The title “one-point perspective” is so evocative of what the technique actually does: changing your perspective.
Hi, my name is Miguel Parga, and I’m a filmmaking teacher at the New York Film Academy. That sounds almost like I’m introducing myself at a Filmmakers Anonymous meeting and I guess that’s not far from the truth. Those of us who have the film bug understand that when you’re into film, mere marginal involvement is never good enough. It often turns into an obsession. For me it’s an addiction.
Fellini said: “Film is a disease. It’s cure: more film.” He was right.
But what is it exactly that we’re addicted to? For me, it has a lot to do with the way films make me see the world in a different light.
A one-point perspective shot is when all the horizontal lines in your frame, if you were to extend them infinitely, would disappear into a point, usually at the center of the frame. That’s the vanishing point. Think about looking at a train track disappearing in the distance.
It’s no secret to those who know me that one of my favorite filmmakers is Stanley Kubrick.
Kubrick used the shot endlessly, both static and moving. Here are some examples.
Humans don’t usually see the world in one-point perspective. It happens, but it’s not that common. If you’re in a room, your eye line usually sits a bit above where it would have to be for the lines in the room to disappear into one vanishing point in the center.
In order for this to happen , you have to lower your gaze by about a foot.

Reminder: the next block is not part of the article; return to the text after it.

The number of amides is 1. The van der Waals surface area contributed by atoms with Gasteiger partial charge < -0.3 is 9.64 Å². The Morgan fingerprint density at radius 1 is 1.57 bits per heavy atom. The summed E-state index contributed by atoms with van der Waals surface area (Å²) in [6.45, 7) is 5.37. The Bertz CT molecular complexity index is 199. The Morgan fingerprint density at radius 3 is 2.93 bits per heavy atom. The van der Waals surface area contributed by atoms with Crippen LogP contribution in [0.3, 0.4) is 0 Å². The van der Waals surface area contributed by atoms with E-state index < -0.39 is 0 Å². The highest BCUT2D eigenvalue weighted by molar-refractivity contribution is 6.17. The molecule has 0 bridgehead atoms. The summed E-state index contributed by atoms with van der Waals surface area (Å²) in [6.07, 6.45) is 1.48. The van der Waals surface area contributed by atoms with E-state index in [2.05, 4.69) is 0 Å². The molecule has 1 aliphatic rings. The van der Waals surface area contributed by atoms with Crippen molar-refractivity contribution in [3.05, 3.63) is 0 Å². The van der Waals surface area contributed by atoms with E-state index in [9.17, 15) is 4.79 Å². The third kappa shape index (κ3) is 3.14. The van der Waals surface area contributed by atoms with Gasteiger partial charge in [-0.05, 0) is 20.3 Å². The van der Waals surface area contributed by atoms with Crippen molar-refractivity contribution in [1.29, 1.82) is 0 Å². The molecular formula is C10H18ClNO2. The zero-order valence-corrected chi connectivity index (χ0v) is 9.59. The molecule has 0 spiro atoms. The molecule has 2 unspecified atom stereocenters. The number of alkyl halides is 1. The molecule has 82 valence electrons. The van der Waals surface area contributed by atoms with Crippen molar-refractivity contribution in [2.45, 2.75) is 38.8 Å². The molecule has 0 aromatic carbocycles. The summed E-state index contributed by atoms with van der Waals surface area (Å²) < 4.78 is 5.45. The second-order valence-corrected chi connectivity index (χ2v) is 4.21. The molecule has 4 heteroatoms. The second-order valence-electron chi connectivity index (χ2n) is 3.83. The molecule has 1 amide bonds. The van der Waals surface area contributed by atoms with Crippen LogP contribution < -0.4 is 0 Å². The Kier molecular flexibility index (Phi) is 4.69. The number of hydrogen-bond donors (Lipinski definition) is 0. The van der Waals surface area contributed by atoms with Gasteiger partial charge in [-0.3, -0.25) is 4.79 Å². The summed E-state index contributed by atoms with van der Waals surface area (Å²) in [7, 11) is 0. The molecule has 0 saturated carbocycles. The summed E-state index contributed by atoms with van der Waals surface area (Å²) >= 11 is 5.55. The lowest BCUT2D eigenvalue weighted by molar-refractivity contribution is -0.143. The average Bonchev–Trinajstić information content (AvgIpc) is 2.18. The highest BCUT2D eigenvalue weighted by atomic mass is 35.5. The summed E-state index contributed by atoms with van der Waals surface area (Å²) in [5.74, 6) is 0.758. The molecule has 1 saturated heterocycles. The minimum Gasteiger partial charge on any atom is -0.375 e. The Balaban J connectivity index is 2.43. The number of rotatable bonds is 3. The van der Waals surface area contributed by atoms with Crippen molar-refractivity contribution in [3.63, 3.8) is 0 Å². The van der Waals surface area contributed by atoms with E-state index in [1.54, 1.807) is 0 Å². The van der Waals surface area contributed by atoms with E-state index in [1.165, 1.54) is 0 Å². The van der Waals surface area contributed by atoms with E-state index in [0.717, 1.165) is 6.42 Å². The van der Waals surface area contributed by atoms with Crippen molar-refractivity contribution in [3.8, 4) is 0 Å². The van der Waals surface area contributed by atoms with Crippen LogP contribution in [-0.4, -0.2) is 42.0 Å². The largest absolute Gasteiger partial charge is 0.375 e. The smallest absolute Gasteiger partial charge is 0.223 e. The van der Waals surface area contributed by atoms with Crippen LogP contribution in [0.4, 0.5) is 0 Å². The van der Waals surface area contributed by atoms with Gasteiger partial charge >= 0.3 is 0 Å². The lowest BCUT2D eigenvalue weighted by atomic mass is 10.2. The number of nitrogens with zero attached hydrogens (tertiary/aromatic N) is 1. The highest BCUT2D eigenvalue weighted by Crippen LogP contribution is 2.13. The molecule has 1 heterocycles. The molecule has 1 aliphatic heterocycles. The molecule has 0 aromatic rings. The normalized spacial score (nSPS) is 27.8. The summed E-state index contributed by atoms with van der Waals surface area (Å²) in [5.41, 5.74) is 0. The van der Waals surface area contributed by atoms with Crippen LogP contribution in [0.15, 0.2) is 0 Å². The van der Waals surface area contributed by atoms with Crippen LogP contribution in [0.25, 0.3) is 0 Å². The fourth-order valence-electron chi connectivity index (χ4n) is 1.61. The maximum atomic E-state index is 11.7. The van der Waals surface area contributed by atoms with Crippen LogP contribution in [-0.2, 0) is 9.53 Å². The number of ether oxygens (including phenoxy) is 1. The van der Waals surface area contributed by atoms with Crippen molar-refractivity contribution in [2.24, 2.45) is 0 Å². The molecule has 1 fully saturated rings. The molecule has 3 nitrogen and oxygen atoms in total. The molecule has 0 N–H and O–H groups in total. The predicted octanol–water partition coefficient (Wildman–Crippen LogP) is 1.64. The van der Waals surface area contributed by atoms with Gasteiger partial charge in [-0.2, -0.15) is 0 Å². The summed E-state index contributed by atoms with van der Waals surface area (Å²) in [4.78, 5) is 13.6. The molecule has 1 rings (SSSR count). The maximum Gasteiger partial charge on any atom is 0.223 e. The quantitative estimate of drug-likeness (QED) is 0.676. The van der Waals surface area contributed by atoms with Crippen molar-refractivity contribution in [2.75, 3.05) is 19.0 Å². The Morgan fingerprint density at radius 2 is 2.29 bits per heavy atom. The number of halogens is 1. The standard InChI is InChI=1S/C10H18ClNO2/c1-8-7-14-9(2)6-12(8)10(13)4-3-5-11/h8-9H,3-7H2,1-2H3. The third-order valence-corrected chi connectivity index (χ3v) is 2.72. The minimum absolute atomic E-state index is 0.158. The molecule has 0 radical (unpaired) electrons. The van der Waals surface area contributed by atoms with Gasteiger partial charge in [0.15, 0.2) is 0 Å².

Go ahead. Try it. Get up. Go to the middle of the room, then crouch down about a foot, and look at the room from that vantage point.
Different right? Now, walk around looking for shots.
You just forced yourself to look at the world in a different way. This is what Kubrick is making you do. Whether you want to or not, he’s forcing you to do it.
Remember that scene in “Dead Poets Society,” where Robin Williams tells his students to get up on top of his desk, just to remind themselves that they must look at the world from a different point of view?
Kubrick and his one-point perspective shots force you to look at the world differently. When you crouch down, you’re looking at the world from the point of view of somebody of that height – a child perhaps. In this way the director forces not only a change of perspective, but a psychological change as well. He wants you to look at the world through the eyes of a child.
He wants you to remember what the world looked like from that height, when your imagination was open, and you saw the universe with new eyes.
Now go watch some movies! Kubrick ones!